Misinformation about Nuclear in France

France has 56 nuclear reactors out of the 444 nuclear reactors globally, and is often held up as a poster child of the nuclear industry, whereas there is much misinformation about nuclear in France. Is this deliberate and purposeful deception or simply lack of knowledge?

Nuclear power is the largest source of electricity in France, with a generation of 379.5 TWh, or 70.6% of the country’s total electricity production of 537.7 TWh,[1] the highest percentage in the world.[2] Since June of 2020, it has 56 operable reactors totalling 61,370 MWe, one under construction (1630 MWe), and 14 shut down or in decommissioning (5,549 MWe).

Why Did France Go All Out for Nuclear

France went big on 45 nuclear stations during the 1980’s and added another 8 in the 1990s:

  • It has no natural fossil fuel resources on its territory
  • It needed them for its nuclear weapons.

Status of Nuclear Plants

Every year an independent commission suggests the regulatory electricity price in France. Every year they tell the government that it has to go up to meet the cost of decommissioning the reactors. Every year the government recoils in horror and says, “Not on my watch.”
Between 1973 and 1998 France shut down 7 reactors. Only one has been dismantled, two are in the process of decommissioning. One of them was shut down in 1985, the other in 1998.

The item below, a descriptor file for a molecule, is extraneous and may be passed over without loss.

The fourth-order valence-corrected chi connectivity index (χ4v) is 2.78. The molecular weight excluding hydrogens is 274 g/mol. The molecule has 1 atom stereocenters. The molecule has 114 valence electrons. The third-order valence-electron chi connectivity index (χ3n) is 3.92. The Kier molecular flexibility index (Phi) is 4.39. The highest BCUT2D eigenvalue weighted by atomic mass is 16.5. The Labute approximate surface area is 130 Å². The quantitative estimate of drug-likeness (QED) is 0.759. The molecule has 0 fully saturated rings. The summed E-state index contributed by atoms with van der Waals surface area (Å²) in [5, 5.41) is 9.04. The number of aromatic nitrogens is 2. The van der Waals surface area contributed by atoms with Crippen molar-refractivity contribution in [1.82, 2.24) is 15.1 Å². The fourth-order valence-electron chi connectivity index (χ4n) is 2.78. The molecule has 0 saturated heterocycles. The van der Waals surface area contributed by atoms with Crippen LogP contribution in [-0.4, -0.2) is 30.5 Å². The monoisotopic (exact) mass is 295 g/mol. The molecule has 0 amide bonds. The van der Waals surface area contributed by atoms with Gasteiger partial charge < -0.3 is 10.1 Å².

Successive governments have not been enthusiastic about speeding up the process because it means higher electricity prices.

Reliability

Often touted as reliable, the fleet is actually old (many 40 years) and the company has inadequate funds. In April, a report from The Times reported that the operator of France’s electricity grid, Réseau de Transport d’Électricité (RTE), had asked customers to cut consumption as cold weather increases demand at a time when about half the country’s nuclear reactors are offline.

Private Investment Failure

In most other countries, private investment has built fossil fuel plants or more recently renewable energy generation. Private investment runs a mile from nuclear because of the uncertain return on investment and the risk to investors. In France, the EDF (Electricite de France) is the major company for nuclear.

  • Nuclear is more than 3 times more expensive than other sources.
  • Take too long to build
  • Are a high risk investment
  • Give low returns on investment
  • Vulnerable to a lack of cooling water on the generating side
  • Are a terrorist risk (dirty bomb)
  • Low social acceptance.

Bloomberg reports the French Government is looking to nationalise debt-laden power company EDF. It holds an 84% stake in the $30bn energy giant. , could retain domestic business but review overseas operations. In Feb 2022, the Government offered $2.4bn to support EDF, as the group sees a hit to profits due to outages at several of its nuclear plants and the impacts of a government power-price cap.

From the most recent balance sheet, EDF had liabilities of  €97b falling due within a year, and liabilities of  €201b due beyond that. It had cash of  €43.4B and  €40.9B receivables or net liabilities of  €214.7b.

This debt towers over the  €30.6b company.

Waste Issues

  • By 2013 about 370,000 tonnes of spent fuel had been produced
  • Less than 120,000 tonnes had been processed.
  • That leaves 250,000 tonnes with more being produced every year
  • Global processing capacity is only 5,000 tonnes per year
  • France there were over 1,000 incidents involving reactors in 2019 alone.

Accidents and Incidences

Are these events serious? Maybe no, as they did not lead to major accidents. Or if you are a pessimist, just darn lucky.

Conclusion

The nuclear fleet is aging, unreliable and broke.

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